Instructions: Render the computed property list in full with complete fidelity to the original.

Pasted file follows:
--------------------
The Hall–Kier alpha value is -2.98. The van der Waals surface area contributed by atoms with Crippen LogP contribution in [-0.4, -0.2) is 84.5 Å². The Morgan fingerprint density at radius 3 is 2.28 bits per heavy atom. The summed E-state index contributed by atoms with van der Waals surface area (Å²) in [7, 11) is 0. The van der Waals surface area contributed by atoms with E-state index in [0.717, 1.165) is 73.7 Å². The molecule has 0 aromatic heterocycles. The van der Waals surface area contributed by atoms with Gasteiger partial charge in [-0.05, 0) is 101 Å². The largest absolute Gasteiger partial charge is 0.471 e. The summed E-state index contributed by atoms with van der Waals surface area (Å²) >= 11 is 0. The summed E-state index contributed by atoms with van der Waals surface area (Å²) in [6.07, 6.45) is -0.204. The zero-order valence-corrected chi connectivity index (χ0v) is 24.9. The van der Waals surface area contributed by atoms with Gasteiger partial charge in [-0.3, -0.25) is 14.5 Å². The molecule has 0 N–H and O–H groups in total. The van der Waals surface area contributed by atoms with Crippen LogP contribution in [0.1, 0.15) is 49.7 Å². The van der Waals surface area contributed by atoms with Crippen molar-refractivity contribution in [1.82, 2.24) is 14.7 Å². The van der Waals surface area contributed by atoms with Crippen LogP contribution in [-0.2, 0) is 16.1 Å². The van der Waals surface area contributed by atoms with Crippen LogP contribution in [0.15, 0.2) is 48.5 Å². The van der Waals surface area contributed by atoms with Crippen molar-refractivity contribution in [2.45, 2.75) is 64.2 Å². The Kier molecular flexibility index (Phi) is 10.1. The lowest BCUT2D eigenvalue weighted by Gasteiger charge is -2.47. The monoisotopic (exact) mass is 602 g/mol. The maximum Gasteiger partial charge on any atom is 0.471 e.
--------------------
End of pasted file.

The Hall–Kier alpha value is -2.98. The van der Waals surface area contributed by atoms with Crippen LogP contribution in [-0.4, -0.2) is 84.5 Å². The Morgan fingerprint density at radius 3 is 2.28 bits per heavy atom. The summed E-state index contributed by atoms with van der Waals surface area (Å²) in [7, 11) is 0. The van der Waals surface area contributed by atoms with E-state index in [0.717, 1.165) is 73.7 Å². The molecule has 0 aromatic heterocycles. The van der Waals surface area contributed by atoms with Gasteiger partial charge in [-0.05, 0) is 101 Å². The largest absolute Gasteiger partial charge is 0.471 e. The summed E-state index contributed by atoms with van der Waals surface area (Å²) >= 11 is 0. The summed E-state index contributed by atoms with van der Waals surface area (Å²) in [6.07, 6.45) is -0.204. The zero-order valence-corrected chi connectivity index (χ0v) is 24.9. The van der Waals surface area contributed by atoms with Gasteiger partial charge in [-0.3, -0.25) is 14.5 Å². The molecule has 0 N–H and O–H groups in total. The van der Waals surface area contributed by atoms with Crippen LogP contribution in [0.1, 0.15) is 49.7 Å². The van der Waals surface area contributed by atoms with Crippen molar-refractivity contribution in [1.82, 2.24) is 14.7 Å². The van der Waals surface area contributed by atoms with Crippen LogP contribution in [-0.2, 0) is 16.1 Å². The van der Waals surface area contributed by atoms with Crippen LogP contribution in [0.15, 0.2) is 48.5 Å². The van der Waals surface area contributed by atoms with Crippen molar-refractivity contribution in [2.45, 2.75) is 64.2 Å². The Kier molecular flexibility index (Phi) is 10.1. The lowest BCUT2D eigenvalue weighted by Gasteiger charge is -2.47. The monoisotopic (exact) mass is 602 g/mol. The maximum Gasteiger partial charge on any atom is 0.471 e.